AFED #100: Padeniye Berlina [The Fall of Berlin] (USSR, 1950); Dir. Mikheil Chiaureli

Day 100, and what better way to celebrate my centenary than with some more Soviet cinema? Well, there are numerous better ways but just recently it's been a real strain to keep this thing going at all, so this will just have to do.

I actually learnt of The Fall of Berlin courtesy of the use of brief extracts in another film I've viewed this year, Diary for My Children (AFED #83) and it's precisely the kind of full-blown propaganda cinema I've been keen to track down for a while. By their very nature these films tend to be forgotten when the winds of change sweep in and are sometimes lost forever, but as historical documents they're invaluable.

The Fall of Berlin is an epic account of the Soviet Union's war against the Nazis; detailing in particular their invasion of the German capital at the climax of WWII. It's notorious for the romanticised depiction of Stalin (as portrayal by Mikheil Gelovani), whose wise and benevolent rule as shown here was somewhat different from the reality.

After Stalin's death the film was re-cut so that some of the scenes glorifying him were removed and I suspect that may be the version I've just seen, as his involvement is mainly restricted to a handful of key scenes. The notional protagonist in this dramatisation is Aliosha (Boris Andreyev), an industrious steel worker who falls in love with Natasha, a schoolteacher, only for the pair to be torn apart when the Nazis invade.

Natasha is taken way by the Germans for internment at a prison camp in Germany, while Aliosha joins the army as the Soviets set about repelling their assailants. The film then begins to take a broader view of events, depicting key moments as the Nazis are gradually forced into retreat by the Russian winter and the tide begins to turn.

Not unlike Tolstoy's War and Peace it mixes fictitious characters embroiled in events with actual figures. There's a lengthy scene depicting the Yalta Conference, where the virtuous Stalin thrashes a plan of action with Roosevelt and a pugnacious Churchill.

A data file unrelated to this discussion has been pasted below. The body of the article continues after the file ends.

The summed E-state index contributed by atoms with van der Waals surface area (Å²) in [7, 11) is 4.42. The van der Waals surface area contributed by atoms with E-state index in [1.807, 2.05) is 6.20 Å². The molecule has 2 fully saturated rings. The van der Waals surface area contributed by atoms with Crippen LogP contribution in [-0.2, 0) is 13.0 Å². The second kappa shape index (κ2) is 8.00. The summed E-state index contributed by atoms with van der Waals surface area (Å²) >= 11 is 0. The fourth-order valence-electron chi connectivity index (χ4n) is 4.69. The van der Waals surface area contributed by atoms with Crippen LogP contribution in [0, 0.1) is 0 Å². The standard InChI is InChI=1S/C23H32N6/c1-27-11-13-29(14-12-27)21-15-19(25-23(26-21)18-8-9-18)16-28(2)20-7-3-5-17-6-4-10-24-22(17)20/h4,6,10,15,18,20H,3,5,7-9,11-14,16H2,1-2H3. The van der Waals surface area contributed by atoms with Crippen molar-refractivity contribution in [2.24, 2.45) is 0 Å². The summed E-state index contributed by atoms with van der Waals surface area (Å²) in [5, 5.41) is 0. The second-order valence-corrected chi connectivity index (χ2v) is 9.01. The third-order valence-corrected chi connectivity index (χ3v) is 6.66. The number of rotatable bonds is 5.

But the real star of the second half of the film is Hitler (Vladimir Sevaliev), with much time given over to his frustrations, oscillating between panic, madness and despair as the Soviets close in on Berlin. It culminates with the infamous flooding of the Berlin metro juxtaposed with the Führer's marriage to Eva Braun in one of the most striking sequences. I've still yet to see Downfall, but the contrasting depictions of those final days would make for an interesting comparison.

Shot in garish full colour, this was clearly a costly production that made full use of the state's resources with some very grandiose depictions of the battle scenes and of war-ravaged Berlin. It doesn't perhaps have the slickness of a Hollywood production, and none of the innovation found in Eisenstein, but the scope is very impressive, it's just tempered by a blinkered ideology that subordinates verisimilitude to the glorification of Soviet values.

Ultimately of course the Russians are victorious and Aliosha and Natasha are tearfully reunited - the young lady is even granted permission to kiss Stalin at the end! By the accepted standards of western cinema this couldn't be considered a classic, yet as an insight into the Soviet perspective it's fascinating.


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